# Why do different materials have different specific heat capacities?

This is probably a stupid question, but why do different materials have different specific heat capacities?

To better understand my question let's say that I have $$1$$ kg of copper and $$1$$ kg of water. The amount of heat required to raise the temperature of the water by $$1$$ degree is about $$10.8$$ times that of copper (see footnote). Where is this extra energy that's required to increase the water's temperature by one degree compared to the copper "stored"?

Moreover, suppose if I have $$1$$ kg of ice and $$1$$ kg of liquid water where both substances are made up of the same molecules. Even though it is the same "substance" they still have different specific heat capacities. Is it simply because the numbers of atoms per kg in the substances are different?

Footnote: $$C_{\text{Cu}}=385$$ J/(kg K), $$C_{\text{H_2O}}=4.19\cdot 10^{3}$$ J/(kg K).

Primarily because 1 kg of water has more atoms than 1 kg of copper.

For ordinary solids at or above room temperature, the molar heat capacity is approximately the same (Dulong and Petit's law), three times the gas constant, about 25 J/K. It is because the sum of potential and kinetic energy per atom is $$3k_BT$$ in the harmonic approximation.

Hydrogen in water or ice is a bit different. It is so light that quantum effects come inte play, equipartition does not apply.

• Waddup Pieter, when you say 'Primarily because 1 kg of water has more atoms than 1 kg of copper.' is that molar heat capacity or specific heat capacity? Apr 18, 2019 at 11:53
• @FredWeasley It is my answer on the OP's question: the specific heat capacity per unit weight. And I added that the heat capacity per mole or per atom is approximately the same for solids at or above room temperature.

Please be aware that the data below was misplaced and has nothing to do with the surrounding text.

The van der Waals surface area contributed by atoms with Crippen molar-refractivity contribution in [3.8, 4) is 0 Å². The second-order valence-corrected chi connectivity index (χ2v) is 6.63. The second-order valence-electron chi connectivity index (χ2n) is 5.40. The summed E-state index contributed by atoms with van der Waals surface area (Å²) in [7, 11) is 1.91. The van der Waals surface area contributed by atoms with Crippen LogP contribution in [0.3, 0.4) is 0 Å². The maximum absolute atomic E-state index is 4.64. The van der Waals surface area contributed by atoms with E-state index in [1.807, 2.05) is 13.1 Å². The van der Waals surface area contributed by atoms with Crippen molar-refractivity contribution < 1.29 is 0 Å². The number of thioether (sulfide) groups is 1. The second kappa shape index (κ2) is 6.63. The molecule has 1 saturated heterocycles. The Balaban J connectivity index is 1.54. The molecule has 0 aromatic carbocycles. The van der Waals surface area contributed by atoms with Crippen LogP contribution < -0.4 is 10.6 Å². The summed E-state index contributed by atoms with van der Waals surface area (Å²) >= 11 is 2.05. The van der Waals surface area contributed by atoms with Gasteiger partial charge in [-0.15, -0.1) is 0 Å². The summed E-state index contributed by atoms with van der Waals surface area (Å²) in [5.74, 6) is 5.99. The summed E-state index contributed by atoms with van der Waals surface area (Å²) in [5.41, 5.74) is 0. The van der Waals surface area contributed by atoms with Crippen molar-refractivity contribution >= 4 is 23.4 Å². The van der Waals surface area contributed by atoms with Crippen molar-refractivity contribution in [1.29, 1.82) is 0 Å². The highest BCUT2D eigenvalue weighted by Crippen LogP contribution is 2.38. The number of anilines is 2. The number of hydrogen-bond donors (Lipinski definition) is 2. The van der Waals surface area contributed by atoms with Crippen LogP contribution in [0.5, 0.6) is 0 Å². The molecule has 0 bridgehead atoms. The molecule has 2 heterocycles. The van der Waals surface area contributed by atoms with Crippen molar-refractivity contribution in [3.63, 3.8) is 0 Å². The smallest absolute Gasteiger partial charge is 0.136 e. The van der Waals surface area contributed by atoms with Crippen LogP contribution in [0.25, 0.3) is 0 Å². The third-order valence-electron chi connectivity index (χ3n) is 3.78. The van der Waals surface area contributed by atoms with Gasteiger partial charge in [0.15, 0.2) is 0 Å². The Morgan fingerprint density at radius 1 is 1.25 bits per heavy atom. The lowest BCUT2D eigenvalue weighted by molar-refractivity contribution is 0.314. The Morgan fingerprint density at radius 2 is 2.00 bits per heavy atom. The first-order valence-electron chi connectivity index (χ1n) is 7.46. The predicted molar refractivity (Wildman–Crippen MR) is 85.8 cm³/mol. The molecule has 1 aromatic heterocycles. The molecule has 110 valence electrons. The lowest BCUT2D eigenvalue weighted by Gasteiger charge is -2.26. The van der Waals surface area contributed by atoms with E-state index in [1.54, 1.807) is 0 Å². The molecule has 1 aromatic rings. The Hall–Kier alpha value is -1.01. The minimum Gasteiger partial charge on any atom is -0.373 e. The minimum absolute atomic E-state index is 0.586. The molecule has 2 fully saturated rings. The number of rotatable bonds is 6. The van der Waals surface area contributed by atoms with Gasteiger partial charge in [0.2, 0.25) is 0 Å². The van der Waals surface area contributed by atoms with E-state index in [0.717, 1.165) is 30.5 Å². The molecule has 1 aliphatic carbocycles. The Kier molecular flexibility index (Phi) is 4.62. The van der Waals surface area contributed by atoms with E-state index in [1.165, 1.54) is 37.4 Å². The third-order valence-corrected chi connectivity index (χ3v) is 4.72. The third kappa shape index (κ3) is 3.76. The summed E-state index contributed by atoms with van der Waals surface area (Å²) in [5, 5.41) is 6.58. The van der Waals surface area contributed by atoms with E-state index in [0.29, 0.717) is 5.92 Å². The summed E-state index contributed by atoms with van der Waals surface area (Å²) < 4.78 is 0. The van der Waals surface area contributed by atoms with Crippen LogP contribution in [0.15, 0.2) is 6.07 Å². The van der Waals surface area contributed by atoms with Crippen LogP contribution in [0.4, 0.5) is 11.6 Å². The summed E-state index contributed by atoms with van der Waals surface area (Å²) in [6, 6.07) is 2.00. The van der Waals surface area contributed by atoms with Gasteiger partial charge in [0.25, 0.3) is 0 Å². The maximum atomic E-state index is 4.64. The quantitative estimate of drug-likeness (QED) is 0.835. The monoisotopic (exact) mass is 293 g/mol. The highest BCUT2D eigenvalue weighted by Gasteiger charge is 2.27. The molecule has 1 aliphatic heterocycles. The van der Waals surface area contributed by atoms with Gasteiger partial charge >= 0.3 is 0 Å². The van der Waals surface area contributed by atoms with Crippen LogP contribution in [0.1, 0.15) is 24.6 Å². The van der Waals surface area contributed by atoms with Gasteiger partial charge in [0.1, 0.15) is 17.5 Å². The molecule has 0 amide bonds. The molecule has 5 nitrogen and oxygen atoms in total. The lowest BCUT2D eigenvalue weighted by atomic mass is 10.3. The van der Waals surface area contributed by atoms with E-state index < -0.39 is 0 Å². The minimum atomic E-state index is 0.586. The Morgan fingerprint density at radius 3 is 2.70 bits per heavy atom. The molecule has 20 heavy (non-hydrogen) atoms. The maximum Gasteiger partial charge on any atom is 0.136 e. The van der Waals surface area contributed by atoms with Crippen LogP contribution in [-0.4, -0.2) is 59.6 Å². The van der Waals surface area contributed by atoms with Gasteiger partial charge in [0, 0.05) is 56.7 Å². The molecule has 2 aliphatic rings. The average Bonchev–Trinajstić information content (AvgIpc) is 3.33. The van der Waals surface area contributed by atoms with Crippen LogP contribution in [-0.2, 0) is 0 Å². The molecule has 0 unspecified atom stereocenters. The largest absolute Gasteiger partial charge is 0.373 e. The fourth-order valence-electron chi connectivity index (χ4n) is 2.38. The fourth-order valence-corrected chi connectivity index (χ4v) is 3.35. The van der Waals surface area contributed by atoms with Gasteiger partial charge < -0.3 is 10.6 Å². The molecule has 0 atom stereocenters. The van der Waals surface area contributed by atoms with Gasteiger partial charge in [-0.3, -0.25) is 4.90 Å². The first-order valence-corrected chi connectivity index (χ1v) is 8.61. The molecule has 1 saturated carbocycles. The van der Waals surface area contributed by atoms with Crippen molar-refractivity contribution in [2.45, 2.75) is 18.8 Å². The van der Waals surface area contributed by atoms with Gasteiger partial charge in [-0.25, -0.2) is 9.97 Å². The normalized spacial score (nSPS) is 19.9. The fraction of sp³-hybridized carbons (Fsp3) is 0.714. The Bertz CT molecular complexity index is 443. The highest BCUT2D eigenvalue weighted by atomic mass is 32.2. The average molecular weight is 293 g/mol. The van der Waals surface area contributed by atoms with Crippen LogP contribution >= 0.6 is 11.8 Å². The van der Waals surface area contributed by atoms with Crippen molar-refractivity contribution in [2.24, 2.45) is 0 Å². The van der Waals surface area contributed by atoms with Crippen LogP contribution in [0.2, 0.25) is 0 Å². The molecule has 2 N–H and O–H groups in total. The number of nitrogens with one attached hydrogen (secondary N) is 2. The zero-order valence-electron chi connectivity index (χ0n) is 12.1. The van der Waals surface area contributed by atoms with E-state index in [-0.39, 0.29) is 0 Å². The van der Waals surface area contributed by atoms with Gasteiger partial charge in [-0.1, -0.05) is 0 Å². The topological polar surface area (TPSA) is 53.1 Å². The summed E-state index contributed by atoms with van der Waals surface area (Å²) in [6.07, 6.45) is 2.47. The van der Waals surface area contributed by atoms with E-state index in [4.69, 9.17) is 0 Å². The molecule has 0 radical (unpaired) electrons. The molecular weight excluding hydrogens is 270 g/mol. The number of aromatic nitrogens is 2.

– user137289
Apr 18, 2019 at 13:34
• so the element's atom mass matter right? for example the amu for copper is 63.5 and the amu for gold 197 and the specific heat capacity for each of the element is 376 and 126 respectively. Can you please explain why is that? why does it take less energy to heat up a greater mass? Thank you and sorry for bothering you Pieter master Apr 18, 2019 at 13:49
• i looked up heat capacity at wikipedia and it said 'specific heat capacity ... depends on degree of freedom' and then it adds on "larger the number of degrees of freedom available to the particles .... larger will be the specific heat capacity for the substance" if copper has more mass, isnt that means it harder to speed it up and shouldn't it then has a lower specific heat? Apr 18, 2019 at 13:53
• I had linked to Dulong and Petit's law. They discovered already two centuries ago that ratios of specific heats are as the ratios of their atomic masses. In the case of gold and copper 3:1. The reason is that each atom has the same thermal energy.
– user137289
Apr 18, 2019 at 17:58

This is probably a stupid question